Many Christians use the creation story in Genesis, where “the Bible declares that God created woman to be a ‘helper’ and ‘partner’ of man (Gen 2:18)” as a reason to believe that women were created to be the help-mates, or completers of men. As a result of this, those who take this theological view believe it is unbiblical that women should be able to hold positions of leadership over men. By backing up this argument with examples throughout the Old Testament that say that “only males were allowed to serve as priests before the Lord (Exod. 28-29; Lev 8-9), and only males were allowed to teach the law (Lev. 10:11), it is clear [that the] restrictions implied that only males were allowed to give spiritual instruction.” What those who take this position fail to address is that Genesis 1:27 says that “both men and women [were] created in the image of God [and that] all of God’s commands to be fruitful and multiply, to fill and subdue the earth, and to have dominion over it pertain[ed] to both men and women (Gen 1:28).”


Another issue comes up when translating the Hebrew words used for “helper” and “partner” in Genesis 2:18. The word “helper” translates as the Hebrew word “עֵ֫זֶר,” which means “person who contributes to the fulfillment of a need or furtherance of an effort or purpose,” implying that without the woman, man would be unable to fulfill his God-given role for humanity. Among other places in the Old Testament, this same word, “עֵ֫זֶר,” is used throughout the Psalms in reference to God as Helper (Ps 70:5, 121:1 & 2, 124:8, 146:5), suggesting that the woman was created as a rescuer, deliverer, and protector rather than a lesser equal partner (or complementarian) of man.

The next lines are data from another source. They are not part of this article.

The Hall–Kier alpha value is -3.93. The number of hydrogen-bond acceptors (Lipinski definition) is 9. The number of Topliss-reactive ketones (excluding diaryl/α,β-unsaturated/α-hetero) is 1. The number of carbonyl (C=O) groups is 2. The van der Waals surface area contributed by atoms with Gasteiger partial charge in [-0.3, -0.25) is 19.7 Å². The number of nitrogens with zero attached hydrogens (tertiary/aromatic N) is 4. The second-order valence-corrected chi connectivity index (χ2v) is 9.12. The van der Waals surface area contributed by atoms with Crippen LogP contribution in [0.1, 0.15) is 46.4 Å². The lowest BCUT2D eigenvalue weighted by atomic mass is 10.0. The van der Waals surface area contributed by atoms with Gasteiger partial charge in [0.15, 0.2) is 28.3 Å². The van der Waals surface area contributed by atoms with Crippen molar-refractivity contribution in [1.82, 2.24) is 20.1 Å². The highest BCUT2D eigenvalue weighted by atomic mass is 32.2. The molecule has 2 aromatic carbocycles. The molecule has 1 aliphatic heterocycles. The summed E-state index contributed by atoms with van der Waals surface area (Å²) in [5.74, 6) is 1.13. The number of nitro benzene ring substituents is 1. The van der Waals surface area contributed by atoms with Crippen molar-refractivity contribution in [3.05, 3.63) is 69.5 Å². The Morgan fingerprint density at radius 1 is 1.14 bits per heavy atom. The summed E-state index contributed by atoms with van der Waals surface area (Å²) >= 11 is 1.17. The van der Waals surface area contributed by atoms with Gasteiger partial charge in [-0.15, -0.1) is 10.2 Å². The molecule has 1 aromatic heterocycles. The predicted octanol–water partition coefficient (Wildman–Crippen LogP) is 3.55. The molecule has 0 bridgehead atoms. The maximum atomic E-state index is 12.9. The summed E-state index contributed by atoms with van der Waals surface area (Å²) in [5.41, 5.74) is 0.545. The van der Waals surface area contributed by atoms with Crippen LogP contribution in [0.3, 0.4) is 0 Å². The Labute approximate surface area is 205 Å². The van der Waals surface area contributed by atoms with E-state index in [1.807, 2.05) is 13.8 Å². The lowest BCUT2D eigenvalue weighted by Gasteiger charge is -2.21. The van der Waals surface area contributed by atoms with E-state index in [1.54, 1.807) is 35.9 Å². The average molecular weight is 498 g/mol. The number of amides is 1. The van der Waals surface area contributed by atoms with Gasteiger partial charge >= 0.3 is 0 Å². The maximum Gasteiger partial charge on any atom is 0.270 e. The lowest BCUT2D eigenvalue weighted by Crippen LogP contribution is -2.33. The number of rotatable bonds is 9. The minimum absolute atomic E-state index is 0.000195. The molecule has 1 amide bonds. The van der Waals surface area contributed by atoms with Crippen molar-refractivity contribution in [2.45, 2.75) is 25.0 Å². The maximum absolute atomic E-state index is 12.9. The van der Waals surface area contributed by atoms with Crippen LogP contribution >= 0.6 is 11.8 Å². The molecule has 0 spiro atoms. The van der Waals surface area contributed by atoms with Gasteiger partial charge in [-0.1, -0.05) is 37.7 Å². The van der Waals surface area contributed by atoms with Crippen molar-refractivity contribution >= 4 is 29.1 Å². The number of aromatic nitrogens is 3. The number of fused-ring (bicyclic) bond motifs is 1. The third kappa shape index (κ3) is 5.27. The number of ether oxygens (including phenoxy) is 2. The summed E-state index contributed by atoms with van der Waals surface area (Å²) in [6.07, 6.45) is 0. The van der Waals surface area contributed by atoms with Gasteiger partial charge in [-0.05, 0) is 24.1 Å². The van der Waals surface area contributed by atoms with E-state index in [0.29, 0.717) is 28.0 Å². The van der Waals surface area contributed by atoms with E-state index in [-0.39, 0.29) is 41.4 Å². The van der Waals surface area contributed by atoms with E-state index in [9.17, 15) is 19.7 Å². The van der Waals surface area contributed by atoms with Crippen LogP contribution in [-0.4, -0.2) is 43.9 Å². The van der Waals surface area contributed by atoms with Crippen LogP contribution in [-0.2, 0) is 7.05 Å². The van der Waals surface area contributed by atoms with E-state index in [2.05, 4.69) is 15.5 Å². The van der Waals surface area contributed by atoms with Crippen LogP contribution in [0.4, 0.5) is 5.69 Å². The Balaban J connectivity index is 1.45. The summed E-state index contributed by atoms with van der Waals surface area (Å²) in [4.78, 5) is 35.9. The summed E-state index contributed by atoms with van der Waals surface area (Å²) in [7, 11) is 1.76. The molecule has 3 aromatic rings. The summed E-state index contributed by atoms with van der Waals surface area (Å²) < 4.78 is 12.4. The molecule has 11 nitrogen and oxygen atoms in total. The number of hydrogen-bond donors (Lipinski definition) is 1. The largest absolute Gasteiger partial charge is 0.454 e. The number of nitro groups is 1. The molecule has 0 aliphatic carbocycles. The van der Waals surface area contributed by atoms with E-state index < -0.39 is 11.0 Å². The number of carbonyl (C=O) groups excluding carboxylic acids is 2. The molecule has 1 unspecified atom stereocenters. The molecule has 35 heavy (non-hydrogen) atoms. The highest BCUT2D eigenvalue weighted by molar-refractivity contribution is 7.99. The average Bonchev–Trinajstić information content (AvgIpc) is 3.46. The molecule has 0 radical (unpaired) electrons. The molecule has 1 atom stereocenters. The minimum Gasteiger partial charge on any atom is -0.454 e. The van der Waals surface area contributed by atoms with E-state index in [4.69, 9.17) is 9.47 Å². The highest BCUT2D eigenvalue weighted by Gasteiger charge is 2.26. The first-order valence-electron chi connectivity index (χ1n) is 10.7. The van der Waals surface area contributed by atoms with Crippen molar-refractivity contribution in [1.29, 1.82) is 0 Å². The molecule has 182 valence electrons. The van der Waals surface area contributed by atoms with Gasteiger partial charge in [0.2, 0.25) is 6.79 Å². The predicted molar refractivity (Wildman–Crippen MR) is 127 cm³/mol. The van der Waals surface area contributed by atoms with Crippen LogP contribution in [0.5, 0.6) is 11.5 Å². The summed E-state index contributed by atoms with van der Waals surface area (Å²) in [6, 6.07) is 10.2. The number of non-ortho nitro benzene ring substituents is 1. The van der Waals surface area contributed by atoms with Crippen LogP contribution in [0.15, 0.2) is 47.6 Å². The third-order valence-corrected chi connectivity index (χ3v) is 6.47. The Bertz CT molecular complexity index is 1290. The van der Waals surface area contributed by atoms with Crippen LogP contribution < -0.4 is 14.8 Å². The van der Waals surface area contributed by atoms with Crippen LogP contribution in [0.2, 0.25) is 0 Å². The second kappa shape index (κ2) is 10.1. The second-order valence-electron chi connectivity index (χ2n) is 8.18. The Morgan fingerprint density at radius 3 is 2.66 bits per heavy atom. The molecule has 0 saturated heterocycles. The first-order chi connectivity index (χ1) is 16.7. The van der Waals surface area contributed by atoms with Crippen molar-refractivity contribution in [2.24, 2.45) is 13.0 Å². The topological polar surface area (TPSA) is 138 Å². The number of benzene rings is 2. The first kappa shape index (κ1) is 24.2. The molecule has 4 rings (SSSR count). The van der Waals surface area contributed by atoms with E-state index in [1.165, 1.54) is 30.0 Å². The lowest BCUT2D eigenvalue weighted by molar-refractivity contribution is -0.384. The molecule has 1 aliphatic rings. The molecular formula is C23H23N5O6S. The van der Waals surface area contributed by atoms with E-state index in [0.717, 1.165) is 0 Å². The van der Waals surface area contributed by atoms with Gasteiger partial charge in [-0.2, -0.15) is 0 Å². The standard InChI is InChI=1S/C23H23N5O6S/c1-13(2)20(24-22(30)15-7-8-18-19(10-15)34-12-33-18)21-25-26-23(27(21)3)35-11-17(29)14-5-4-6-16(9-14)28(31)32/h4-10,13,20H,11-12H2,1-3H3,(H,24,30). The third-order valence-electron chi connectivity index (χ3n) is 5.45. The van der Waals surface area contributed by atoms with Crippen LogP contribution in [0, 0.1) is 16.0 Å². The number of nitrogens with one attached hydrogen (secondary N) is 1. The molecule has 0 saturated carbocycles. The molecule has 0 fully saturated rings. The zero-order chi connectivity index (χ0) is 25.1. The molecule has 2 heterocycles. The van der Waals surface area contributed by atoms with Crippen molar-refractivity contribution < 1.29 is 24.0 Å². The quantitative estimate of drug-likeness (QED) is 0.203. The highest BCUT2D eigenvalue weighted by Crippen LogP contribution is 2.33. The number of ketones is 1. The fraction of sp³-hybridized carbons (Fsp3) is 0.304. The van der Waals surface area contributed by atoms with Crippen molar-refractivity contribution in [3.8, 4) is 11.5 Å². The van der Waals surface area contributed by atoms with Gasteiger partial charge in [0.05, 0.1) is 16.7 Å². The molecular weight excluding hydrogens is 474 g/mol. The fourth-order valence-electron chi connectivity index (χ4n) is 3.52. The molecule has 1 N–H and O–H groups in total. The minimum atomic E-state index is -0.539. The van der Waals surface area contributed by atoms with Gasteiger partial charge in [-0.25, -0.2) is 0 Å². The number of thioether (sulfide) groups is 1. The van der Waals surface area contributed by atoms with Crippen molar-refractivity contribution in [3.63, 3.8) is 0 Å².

The word “partner” used in Genesis 2:20 is used as the Hebrew word “נֶ֫גֶד,” which when translated into English, it means “a person with whom one shares an intimate relationship: one member of a couple” and “one that shares: partaker.” This definition would suggest that the “full participation of women in church and society” (Maria Pilar Aquino) and marriage relationships are indeed biblical according to the creation story in Genesis.